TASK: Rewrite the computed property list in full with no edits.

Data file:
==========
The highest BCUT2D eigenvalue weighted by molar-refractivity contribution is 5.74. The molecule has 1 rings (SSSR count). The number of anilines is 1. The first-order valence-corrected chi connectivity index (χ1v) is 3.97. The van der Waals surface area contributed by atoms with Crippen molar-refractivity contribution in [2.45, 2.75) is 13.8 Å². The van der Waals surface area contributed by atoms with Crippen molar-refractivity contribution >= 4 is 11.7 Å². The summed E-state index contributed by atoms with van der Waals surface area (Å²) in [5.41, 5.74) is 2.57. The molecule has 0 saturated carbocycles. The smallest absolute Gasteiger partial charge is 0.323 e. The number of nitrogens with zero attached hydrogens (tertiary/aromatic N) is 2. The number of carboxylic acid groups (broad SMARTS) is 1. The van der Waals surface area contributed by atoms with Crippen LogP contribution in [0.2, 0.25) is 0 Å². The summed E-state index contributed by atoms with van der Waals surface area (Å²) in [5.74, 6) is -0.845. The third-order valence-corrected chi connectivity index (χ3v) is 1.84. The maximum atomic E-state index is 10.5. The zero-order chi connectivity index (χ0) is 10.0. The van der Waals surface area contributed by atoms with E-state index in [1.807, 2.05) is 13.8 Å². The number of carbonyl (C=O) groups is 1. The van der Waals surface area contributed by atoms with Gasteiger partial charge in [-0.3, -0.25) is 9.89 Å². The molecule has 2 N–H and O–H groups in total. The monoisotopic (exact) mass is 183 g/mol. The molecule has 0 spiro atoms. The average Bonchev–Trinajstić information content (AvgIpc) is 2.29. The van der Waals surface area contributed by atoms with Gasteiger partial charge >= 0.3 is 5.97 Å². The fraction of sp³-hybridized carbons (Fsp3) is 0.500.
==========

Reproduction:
The highest BCUT2D eigenvalue weighted by molar-refractivity contribution is 5.74. The molecule has 1 rings (SSSR count). The number of anilines is 1. The first-order valence-corrected chi connectivity index (χ1v) is 3.97. The van der Waals surface area contributed by atoms with Crippen molar-refractivity contribution in [2.45, 2.75) is 13.8 Å². The van der Waals surface area contributed by atoms with Crippen molar-refractivity contribution >= 4 is 11.7 Å². The summed E-state index contributed by atoms with van der Waals surface area (Å²) in [5.41, 5.74) is 2.57. The molecule has 0 saturated carbocycles. The smallest absolute Gasteiger partial charge is 0.323 e. The number of nitrogens with zero attached hydrogens (tertiary/aromatic N) is 2. The number of carboxylic acid groups (broad SMARTS) is 1. The van der Waals surface area contributed by atoms with Crippen LogP contribution in [0.2, 0.25) is 0 Å². The summed E-state index contributed by atoms with van der Waals surface area (Å²) in [5.74, 6) is -0.845. The third-order valence-corrected chi connectivity index (χ3v) is 1.84. The maximum atomic E-state index is 10.5. The zero-order chi connectivity index (χ0) is 10.0. The van der Waals surface area contributed by atoms with E-state index in [1.807, 2.05) is 13.8 Å². The number of carbonyl (C=O) groups is 1. The van der Waals surface area contributed by atoms with Gasteiger partial charge in [-0.3, -0.25) is 9.89 Å². The molecule has 2 N–H and O–H groups in total. The monoisotopic (exact) mass is 183 g/mol. The molecule has 0 spiro atoms. The average Bonchev–Trinajstić information content (AvgIpc) is 2.29. The van der Waals surface area contributed by atoms with Gasteiger partial charge >= 0.3 is 5.97 Å². The fraction of sp³-hybridized carbons (Fsp3) is 0.500.